Parenting a Child with Cancer: Perceptions of Adolescents and Parents of Adolescents and Younger Children Following Completion of Childhood Cancer Treatment

By Williams, Lauren K.; McCarthy, Maria C. et al. | Journal of Family Studies, April 2013 | Go to article overview

Parenting a Child with Cancer: Perceptions of Adolescents and Parents of Adolescents and Younger Children Following Completion of Childhood Cancer Treatment


Williams, Lauren K., McCarthy, Maria C., Eyles, Deborah J., Drew, Sarah, Journal of Family Studies


ABSTRACT: Objective: Research examining the impact of childhood cancer on parenting is limited. This qualitative study explored perceptions from adolescents and parents of the impact of childhood cancer on parenting 2-5 years post-end of treatment. Methods: Fifty-seven semi-structured interviews were conducted with: (a) 14 parents of preadolescent children (the 'parents of children' group); and (b) 21 adolescents and 22 parents of adolescents (the "adolescents and their patents' group; N = 43). Inductive thematic analysis was used to identify and interpret themes. Results: Six main themes emerged: (1) Parenting strategies: relaxing discipline, bribing and spoiling children; (2) Regressive parenting; (3) Structured parenting: keeping up a 'normal' routine; (4) Intimacy, closeness and emotional support; (5) Differential parenting; and (6) Parental protectiveness. Some themes were group specific, whilst other themes emerged for both the 'parents of children' and 'adolescents and their parents' groups. Some reports of parenting were associated with initial stages of cancer whereas other aspects of parenting attitudes and behaviours appeared to exist aider the demands of diagnosis and treatment. This suggests that there is some overlap in the parenting strategies used during 'active' stages of the disease and survivorship. Conclusion: Our results highlight the importance of understanding parenting processes that can operate throughout the disease trajectory for families experiencing paediatric cancer. Parenting is an ongoing process and as such, parenting intervention efforts should not be limited to the active treatment phase of a child's diagnosis.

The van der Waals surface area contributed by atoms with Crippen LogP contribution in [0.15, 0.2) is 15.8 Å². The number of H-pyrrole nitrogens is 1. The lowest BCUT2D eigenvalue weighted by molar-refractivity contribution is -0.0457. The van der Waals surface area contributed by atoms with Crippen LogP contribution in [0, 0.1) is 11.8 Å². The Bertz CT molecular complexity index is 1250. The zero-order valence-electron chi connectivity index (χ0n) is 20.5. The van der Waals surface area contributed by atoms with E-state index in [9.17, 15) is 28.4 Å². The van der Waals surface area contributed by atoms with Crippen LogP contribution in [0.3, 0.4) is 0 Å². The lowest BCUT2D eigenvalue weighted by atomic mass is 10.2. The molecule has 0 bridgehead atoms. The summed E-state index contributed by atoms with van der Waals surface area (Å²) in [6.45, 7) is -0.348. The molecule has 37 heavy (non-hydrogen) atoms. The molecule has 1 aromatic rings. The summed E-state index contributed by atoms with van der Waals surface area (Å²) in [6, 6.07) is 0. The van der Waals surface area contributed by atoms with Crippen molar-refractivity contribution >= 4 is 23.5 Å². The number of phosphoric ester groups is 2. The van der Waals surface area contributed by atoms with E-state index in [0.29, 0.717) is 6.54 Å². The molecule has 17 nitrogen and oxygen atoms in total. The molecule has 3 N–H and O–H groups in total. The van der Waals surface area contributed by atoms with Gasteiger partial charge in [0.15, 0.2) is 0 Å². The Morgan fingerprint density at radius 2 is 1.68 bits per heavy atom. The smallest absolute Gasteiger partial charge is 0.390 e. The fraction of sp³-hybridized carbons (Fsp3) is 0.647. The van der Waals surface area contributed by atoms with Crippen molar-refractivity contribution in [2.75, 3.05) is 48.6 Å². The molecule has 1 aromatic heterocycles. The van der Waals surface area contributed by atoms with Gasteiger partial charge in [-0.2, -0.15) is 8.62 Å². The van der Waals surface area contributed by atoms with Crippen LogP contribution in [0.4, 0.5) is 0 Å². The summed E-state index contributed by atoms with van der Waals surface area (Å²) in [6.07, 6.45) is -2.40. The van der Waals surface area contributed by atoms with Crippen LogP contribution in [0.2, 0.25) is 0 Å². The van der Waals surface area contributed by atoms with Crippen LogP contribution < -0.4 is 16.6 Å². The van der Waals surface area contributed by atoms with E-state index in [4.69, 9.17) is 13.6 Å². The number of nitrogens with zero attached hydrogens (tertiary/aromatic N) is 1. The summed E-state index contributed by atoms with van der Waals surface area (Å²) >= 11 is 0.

KEYWORDS: paediatric psycho-oncology, parenting, childhood cancer, psychosocial, adolescence, youth, qualitative

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Following a cancer diagnosis in childhood, families experience a multitude of stressors and psychosocial difficulties associated with caring for a child with cancer (Sloper, 1996; Young, Dixon-Woods, Findlay, & Heney, 2002). Parenting in the context of childhood cancer often requires an indefinite adjustment as treatment and the added concerns about late medical and psychosocial effects of disease and treatment often continues several years after diagnosis. Currently however, research exploring parenting strategies in these circumstances is scarce, with the majority of research focussing on children, rather than adolescents, and parenting at early stages of the disease, such as during active treatment (Colletti et al., 2008; Hillman, 1997). Available evidence suggests specific aspects of parenting occur in the context of paediatric cancer diagnosis and differ from parenting behaviours of healthy children (Long & Marsland, 2011). Reported differences included intensification of the parenting role, closer relationships and deeper bonds with the ill child, increased overprotection and indulgence, and decreased discipline of the ill child (Davies, Noll, DeStefano, Bukowski, & Kulkarni, 1991; Long & Marsland, 2011). Further, there is evidence that parenting styles and strategies, including permissive parenting, high criticism and apologetic behaviour, are viewed negatively by the child with cancer (Patterson, Holm, & Gurney, 2004) and are negatively associated with child psychosocial functioning such as coping (Hillman, 1997; Hullmann, Wolfe-Christensen, Meyer, McNall-Knapp, & Mullins, 2010; Vance & Eiser, 2004).

The ill child's age and developmental stage may also play a role in parenting following paediatric cancer diagnosis. For instance, young children may respond well to increased overprotection whereas adolescence is a period of increased autonomy and similar changes to parenting may be perceived as intrusive and a source of tension between the young person and their parents (Pelcovitz et al., 1998). Evidence for differential parenting between the ill child and the ill child's sibling has also been reported. …

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